Jury Finds that Google’s Patent License Protects Its Customers

A federal jury in Texas has found that Google’s license with a patent owner prohibits that patent owner from suing Google’s customers for infringement of the licensed patents.

Beneficial Innovations Inc., a Las Vegas-based non-practicing entity (NPE), had sued Google and other defendants in 2007 and 2009 alleging infringement of Beneficial’s patents for online advertising.

One of the patents, filed in 2000 and issued in 2009, is for

A networked system … for presenting advertising during on-line interactions between a user and a service of a network (e.g., the Internet…). Advertisements (ads) are presented to a networked user unrequestedly during user interactions with the service. The user can activate the ads (via hyperlinks) for receiving additional advertising. …

In 2010, Google and Beneficial entered into a license for the two patents at issue.  Google and its YouTube subsidiary were then dismissed from the patent infringement case.

The license agreement covered Google’s customers, but “only to the extent” that the customers’ activities would constitute direct or indirect infringement by Google but for the license.

However, less than a year after the settlement Beneficial sued a number of companies, including five Google customers, for infringement of the same patents.

The Google-Beneficial patent license had left open the issue of whether Google’s customers’ specific activities were covered by the license.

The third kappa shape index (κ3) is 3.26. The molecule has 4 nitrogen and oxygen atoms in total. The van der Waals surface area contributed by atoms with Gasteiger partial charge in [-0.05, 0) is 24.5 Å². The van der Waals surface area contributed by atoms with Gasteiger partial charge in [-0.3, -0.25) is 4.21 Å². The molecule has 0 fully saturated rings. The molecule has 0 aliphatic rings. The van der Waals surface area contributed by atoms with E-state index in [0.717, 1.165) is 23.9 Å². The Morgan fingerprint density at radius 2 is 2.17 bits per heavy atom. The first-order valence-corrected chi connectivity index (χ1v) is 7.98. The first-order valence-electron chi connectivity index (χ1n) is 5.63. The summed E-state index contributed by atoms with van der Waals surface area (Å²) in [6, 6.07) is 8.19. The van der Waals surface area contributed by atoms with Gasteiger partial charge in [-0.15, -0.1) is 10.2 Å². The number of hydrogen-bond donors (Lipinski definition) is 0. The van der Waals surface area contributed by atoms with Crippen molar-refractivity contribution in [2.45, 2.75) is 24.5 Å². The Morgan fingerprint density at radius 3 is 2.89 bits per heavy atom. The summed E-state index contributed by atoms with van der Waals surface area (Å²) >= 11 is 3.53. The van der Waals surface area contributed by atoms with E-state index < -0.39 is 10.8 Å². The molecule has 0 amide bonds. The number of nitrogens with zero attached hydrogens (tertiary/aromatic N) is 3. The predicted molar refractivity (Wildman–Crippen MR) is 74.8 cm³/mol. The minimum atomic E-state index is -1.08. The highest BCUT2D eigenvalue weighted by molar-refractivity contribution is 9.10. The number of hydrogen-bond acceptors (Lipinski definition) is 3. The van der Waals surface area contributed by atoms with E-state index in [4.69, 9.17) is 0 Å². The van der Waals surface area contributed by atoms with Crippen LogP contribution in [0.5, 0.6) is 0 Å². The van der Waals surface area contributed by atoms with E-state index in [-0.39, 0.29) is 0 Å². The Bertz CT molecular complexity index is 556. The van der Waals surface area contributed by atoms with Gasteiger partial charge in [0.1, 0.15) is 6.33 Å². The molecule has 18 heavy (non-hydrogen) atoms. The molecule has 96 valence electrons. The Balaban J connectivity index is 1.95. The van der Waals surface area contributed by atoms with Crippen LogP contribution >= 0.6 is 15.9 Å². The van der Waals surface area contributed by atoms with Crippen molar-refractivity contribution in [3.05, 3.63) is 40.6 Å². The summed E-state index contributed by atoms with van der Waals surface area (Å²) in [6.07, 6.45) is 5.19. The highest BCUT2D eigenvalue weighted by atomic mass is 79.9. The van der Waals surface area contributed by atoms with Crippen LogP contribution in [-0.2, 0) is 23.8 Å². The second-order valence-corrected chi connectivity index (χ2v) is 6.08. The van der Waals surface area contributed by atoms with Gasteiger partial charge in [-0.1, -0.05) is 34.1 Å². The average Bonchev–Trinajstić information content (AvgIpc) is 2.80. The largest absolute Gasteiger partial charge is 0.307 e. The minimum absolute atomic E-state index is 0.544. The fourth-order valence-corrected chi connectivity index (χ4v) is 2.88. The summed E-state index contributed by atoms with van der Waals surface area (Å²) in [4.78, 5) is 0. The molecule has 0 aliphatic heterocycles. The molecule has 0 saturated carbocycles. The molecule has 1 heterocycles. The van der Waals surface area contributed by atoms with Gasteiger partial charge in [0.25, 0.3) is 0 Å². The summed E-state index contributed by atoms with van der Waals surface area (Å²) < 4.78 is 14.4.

Google intervened in the suit against its customers, claiming that it violated the licensing agreement.  However, the Google-Beneficial patent license was unclear on whether it covered the specific activities challenged by Beneficial in the latest suit.  This was the question the jury decided in Google’s favor.

Google sought only nominal damages in the amount of one dollar, as it was primarily interested in relieving its customers of the burden of the lawsuit.

Although the case had a positive outcome for Google, it is possible that it could have been avoided with a more carefully drafted license agreement that spelled out the full range of potential uses by Google customers.

Stay up-to-date on the latest Intellectual Property Law news from Sheldon Mak & Anderson.

 

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